You know how sometimes you meet someone and think that they’re kind of odd looking or just not all that good-looking (who am I to talk?!), but then as you spend more and more time with them and REALLY get to know them, they slowly become much more attractive? Yeah? Well that’s this pen.
At first glance (and second and third) it is an odd one. No way around that.
But it isn’t ugly…it’s UGLee. And UGLee stands for the following:
U = Ultimate
G = Grip
Lee = Dr. James Lee, the designer and creator of this “revolutionary ergonomic” pen
Here’s how Dr. Lee introduces the pen on his website, www.ugleepen.com:
Hello I’m Dr. James Lee,
inventor of the UGLee Pen. Believe me, I have put a lot of thought into the creation of this pen. I know that I haven’t come up with the cure for cancer, or even the common cold, though that is next on my list! But what I have done is designed the world’s first, truly comfortable ergonomic pen. Please, try one of my pens. You will be amazed at the comfort. Even if you never thought you had problems with writing pains. You will love the Ultimate Grip Pen, guaranteed! [Note: Unlike the Fisher Space Pen inventor, Dr. Lee is very much alive, so there are no pesky “how do I send a pen back to someone who’s dead?” issues. Not that you’ll want to send it back.]
I don’t have writing pains (well, not physical ones, anyway), but once I heard about it, I knew I had to test drive Dr. Lee’s creation. His website is full of details and videos about the design and benefits of the pen as well as testimonials from doctors, nurses, and students, and just plain people…basically anyone who writes. Folks with arthritis, carpal tunnel syndrome, and MS also sing the praises of the UGLee pen because its ergonmic design gives them a pain-free writing experience.
You can read all of that on his site. I won’t bother rehashing the very thorough information here. I will, though, discuss a few of the pen’s details.
Detail #1: The Grip. Or should I say THE GRIP? Because that is one substantial grip.
The pen measures a hair over five inches long, and the grip covers about 2/3rds of this length; from just under the end of the clip to just a spit above the the writing tip. So no matter how you hold your pens…high, low, or somewhere in-between…your fingers will be holding the pen’s “ultimate” grip. Or more accurately, the grip will be holding onto your fingers. That’s what’s cool…the material grips your fingers, not the other way around. You can keep a loose hold on the pen and still write securely. No heavy gripping required equals less pain and no cramping.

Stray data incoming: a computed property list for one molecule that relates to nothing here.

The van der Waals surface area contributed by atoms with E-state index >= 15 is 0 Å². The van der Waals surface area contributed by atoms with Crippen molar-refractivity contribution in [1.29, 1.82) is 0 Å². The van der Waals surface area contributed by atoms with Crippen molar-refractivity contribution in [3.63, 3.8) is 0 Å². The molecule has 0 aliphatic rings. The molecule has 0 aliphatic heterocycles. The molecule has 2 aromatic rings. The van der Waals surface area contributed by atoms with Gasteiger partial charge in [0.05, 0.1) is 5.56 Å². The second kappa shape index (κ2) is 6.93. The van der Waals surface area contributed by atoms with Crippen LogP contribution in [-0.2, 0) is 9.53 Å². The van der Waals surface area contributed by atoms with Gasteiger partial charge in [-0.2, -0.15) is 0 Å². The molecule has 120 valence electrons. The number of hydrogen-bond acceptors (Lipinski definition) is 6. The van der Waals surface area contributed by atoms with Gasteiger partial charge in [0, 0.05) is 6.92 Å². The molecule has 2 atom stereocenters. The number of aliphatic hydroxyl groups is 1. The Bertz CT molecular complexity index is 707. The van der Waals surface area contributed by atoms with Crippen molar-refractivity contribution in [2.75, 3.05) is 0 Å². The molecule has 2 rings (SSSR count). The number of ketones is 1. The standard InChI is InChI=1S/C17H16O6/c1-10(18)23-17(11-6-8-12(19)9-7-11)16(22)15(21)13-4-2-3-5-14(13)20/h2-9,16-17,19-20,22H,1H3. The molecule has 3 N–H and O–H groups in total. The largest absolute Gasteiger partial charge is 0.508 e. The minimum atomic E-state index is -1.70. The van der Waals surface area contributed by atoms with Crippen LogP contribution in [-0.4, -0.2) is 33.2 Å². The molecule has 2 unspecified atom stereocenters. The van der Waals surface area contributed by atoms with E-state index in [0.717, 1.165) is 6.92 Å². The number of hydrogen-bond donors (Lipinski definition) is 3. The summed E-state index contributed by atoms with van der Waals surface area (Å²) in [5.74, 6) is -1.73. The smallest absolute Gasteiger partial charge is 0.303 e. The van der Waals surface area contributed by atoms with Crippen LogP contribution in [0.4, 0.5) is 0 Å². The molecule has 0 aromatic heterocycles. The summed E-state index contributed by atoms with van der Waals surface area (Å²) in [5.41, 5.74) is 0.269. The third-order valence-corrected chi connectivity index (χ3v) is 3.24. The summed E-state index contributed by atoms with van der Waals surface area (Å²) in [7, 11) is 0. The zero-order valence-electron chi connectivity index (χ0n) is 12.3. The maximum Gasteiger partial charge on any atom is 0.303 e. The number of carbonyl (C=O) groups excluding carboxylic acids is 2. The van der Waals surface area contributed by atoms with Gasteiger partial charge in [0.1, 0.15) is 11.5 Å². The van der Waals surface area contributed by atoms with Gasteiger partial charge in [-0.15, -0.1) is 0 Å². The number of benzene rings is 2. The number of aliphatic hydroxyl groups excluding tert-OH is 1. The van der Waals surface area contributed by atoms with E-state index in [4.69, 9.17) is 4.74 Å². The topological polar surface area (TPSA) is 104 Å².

The grip’s ridges makes it possible for everyone…from small children to ham-handed adults…to experience the well-executed design of the scooshy (technical term) grip material. A little hard to describe, but hold one and you’ll see what I mean.
Detail #2: The Notchy Thing (again, more technical jargon)
For most people, this notch (or indented area) in the pen’s body rests right on that web between your thumb and forefinger. Like this…
Because the pen is perfectly notched, it almost feels like it’s part of your hand, rather than resting on your hand. Yet another well-executed piece of the overall design.
And if your hand is of a size that causes the notch to fall elsewhere, the indented areas of the grip will serve the same purpose (e.g., for small kidlet hands, the indents on the grip will give the same feel as the notch on the actual body). So the notch/grip notches are just the ticket for making this pen feel custom fit to your hand.
Detail #3: The Ink
Dr. Lee describes the ink as “the smoothest ink system known- smoother than any rollerball, gel ink, or fountain pen.” Here’s where I have a few gripes. While the writing experience is smooth, it seems to me that that has more to do with the tip size (it’s big…maybe 1.4 mm) than the actual ink.
The line is dark and bold, but there is some white space, and that always irks me. See?
Despite all of the design features, the tip is just too fat and the ink too streaky (with an occasional blob) for me to consider this the perfect pen. It’s certainly not bad by any stretch, and if you’re suffering from writing pain, could be the answer to your pen prayers. Oh how I wish the UGlee pen was offered in 0.5, 0.7, or even 1.0 mm sizes. Maybe the experience would be a little less smooth, but I’d happily give that up for a finer line. Right now, I feel like a surgeon working with a chain-saw rather than a micro-scalpel. The ability to write with precision and finesse just isn’t there.
But wait, don’t give up hope yet! I have it on good authority that the refill in the Dong-A Anyball Ballpoint Pen fits the UGLee pen, so I’ve ordered a few in smaller tip sizes in hopes that I can hack this pen into perfection. Stay tuned for follow-up!
So maybe the pen isn’t exactly beautiful, but it’s not ugly. It’s UGLee. And there is a difference.